In March 2018, the Trump administration announced a 25% tariff on steel products being imported into the United States, to take effect almost immediately. It would only apply to a certain number of steel products coming from certain countries, but it caused shockwaves around the financial and manufacturing world.
While some have seen the move as a way of protecting the United States from countries that were already producing more steel than they had demand for and were subsequently driving the market price down (or “dumping”), others wondered how effective such a tariff would be in a global economy.
A global impact
For every tonne of steel that America exports, it imports four from overseas, and this imbalance is only increasing over time. Three quarters of this steel comes from eight countries: Canada, Brazil, South Korea, Mexico, Russia, Turkey, Japan and Taiwan. This means that these countries will now be directly impacted as one of their main customers will, in effect, be buying less of their product. Turkey has been hit particularly hard by this, as the tariff for that country has been doubled to 50%.
Interestingly, China is on the list in 11th place, despite it being the country that generates half of the world’s entire steel supply.
Not all steel products are covered under the tariff. For example, bolts, washers and screws are not subject to it, as well as air heaters and barbed wire. Flat-rolled steel, tubes and rods are all subject to the tariff as are rail tracks and steel ingots. Basically, products made from steel are exempt, but the raw materials used to make them are not.
The world reacts
Each country that is named in the tariff is reacting to the issue in different ways. For the European Union, which acts as one unified economic block, their response has been to investigate the notion of applying their own tariffs against American-made products. High on the list of possible items for this exercise are jeans and bourbon – two stalwarts of American culture.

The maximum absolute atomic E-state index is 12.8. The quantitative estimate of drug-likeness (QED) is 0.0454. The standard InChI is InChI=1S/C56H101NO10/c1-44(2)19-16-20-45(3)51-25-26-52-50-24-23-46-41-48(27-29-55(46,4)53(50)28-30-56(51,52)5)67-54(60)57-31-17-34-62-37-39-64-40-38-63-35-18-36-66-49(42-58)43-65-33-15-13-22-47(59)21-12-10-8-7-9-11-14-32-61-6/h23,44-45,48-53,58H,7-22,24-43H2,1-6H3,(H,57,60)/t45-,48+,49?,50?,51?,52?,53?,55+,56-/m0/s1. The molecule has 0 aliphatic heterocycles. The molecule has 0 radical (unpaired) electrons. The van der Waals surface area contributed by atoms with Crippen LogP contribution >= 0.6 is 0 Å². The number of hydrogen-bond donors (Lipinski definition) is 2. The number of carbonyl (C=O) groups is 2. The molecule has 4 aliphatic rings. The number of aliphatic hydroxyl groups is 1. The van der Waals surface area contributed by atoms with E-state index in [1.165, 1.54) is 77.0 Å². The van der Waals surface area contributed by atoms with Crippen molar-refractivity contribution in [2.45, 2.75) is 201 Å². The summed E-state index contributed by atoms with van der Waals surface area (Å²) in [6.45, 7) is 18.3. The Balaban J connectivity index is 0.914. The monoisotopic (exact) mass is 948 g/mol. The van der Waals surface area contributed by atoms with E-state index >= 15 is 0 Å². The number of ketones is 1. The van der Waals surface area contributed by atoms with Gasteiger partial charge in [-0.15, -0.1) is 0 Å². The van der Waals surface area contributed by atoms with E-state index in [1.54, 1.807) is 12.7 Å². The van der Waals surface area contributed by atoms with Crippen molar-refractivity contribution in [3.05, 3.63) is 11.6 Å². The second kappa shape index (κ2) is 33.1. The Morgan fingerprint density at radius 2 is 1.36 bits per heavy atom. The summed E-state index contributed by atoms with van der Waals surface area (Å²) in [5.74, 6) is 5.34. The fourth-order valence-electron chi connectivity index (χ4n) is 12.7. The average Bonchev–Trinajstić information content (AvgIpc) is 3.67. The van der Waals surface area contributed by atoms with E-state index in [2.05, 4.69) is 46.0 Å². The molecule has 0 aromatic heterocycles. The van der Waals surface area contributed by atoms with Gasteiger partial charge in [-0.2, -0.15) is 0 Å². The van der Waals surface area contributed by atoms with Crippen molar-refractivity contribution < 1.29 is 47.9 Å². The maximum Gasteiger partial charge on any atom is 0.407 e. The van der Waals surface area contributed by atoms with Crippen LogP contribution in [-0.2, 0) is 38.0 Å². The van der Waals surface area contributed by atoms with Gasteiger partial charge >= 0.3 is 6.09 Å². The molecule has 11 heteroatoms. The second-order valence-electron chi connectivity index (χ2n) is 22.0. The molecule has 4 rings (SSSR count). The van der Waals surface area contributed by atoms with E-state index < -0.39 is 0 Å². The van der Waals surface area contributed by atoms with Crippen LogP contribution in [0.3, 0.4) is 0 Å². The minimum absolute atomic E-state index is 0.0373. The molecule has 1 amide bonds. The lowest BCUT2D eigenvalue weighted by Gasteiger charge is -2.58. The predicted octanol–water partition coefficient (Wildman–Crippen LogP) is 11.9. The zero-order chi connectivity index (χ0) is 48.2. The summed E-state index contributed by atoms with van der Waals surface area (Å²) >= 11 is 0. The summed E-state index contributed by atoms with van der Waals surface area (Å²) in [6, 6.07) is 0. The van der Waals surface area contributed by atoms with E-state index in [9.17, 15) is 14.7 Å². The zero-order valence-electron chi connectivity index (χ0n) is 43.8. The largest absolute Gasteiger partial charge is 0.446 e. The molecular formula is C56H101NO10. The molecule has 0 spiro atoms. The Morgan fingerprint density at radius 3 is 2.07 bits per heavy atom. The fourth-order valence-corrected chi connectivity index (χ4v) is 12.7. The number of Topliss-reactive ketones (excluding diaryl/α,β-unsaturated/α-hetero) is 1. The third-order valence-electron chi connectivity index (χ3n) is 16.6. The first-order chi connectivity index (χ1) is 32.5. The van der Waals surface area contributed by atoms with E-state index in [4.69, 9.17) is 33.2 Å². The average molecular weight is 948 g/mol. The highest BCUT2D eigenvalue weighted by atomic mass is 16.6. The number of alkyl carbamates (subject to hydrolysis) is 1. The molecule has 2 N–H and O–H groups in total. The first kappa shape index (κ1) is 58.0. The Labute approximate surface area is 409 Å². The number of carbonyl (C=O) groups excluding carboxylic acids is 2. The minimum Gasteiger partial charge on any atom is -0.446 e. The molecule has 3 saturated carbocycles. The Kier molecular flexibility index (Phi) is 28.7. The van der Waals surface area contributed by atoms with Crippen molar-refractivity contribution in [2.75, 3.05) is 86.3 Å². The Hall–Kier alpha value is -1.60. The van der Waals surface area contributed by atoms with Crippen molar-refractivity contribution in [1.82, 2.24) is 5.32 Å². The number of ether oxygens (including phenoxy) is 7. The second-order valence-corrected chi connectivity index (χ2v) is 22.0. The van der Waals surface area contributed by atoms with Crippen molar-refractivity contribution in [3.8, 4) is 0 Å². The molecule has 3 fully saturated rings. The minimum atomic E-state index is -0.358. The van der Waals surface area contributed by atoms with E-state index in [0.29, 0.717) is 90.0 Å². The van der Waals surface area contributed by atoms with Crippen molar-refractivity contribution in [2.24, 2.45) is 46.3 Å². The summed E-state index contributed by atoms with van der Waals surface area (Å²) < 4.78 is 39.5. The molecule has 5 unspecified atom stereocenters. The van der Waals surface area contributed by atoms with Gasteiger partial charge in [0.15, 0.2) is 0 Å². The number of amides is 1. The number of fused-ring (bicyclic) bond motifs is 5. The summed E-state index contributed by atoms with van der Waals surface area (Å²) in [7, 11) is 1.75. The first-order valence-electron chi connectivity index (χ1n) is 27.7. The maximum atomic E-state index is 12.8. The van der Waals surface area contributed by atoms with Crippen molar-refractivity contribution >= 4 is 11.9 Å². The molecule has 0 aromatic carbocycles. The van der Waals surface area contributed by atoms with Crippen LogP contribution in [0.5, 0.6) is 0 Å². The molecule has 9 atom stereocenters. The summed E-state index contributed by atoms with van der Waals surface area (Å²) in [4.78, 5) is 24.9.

Canada is, in turn, setting out their own range of steel tariffs. They plan on imposing them on the United States and China among other countries, who are some of Canada’s biggest suppliers. Brazil threatened to take its coal importing business – the coal used by steel manufacturers – away from United States suppliers and look elsewhere.
Economists warn that this escalating back-and-forth of countries levying tariffs on each other and finding new suppliers for materials will lead to an all-out trade war, which can be disastrous for local trading patterns and economies.
American companies, who the tariff was designed to protect, are expressing concern on how their image is being seen on a global stage. For example, classic motorbike manufacturer Harley-Davidson are already going through several consecutive years of lower-than-expected overseas sales, and they fear that more will be on the way as other countries retaliate.
Australia, meanwhile, is not subject to these direct tariffs from the United States but can still be affected by it through the actions of other countries. At ShapeCUT we are keenly interested in the future of the steel industry and look forward to seeing how this plays out over the coming months. Talk to ShapeCUT today to see how we can make steel work for you.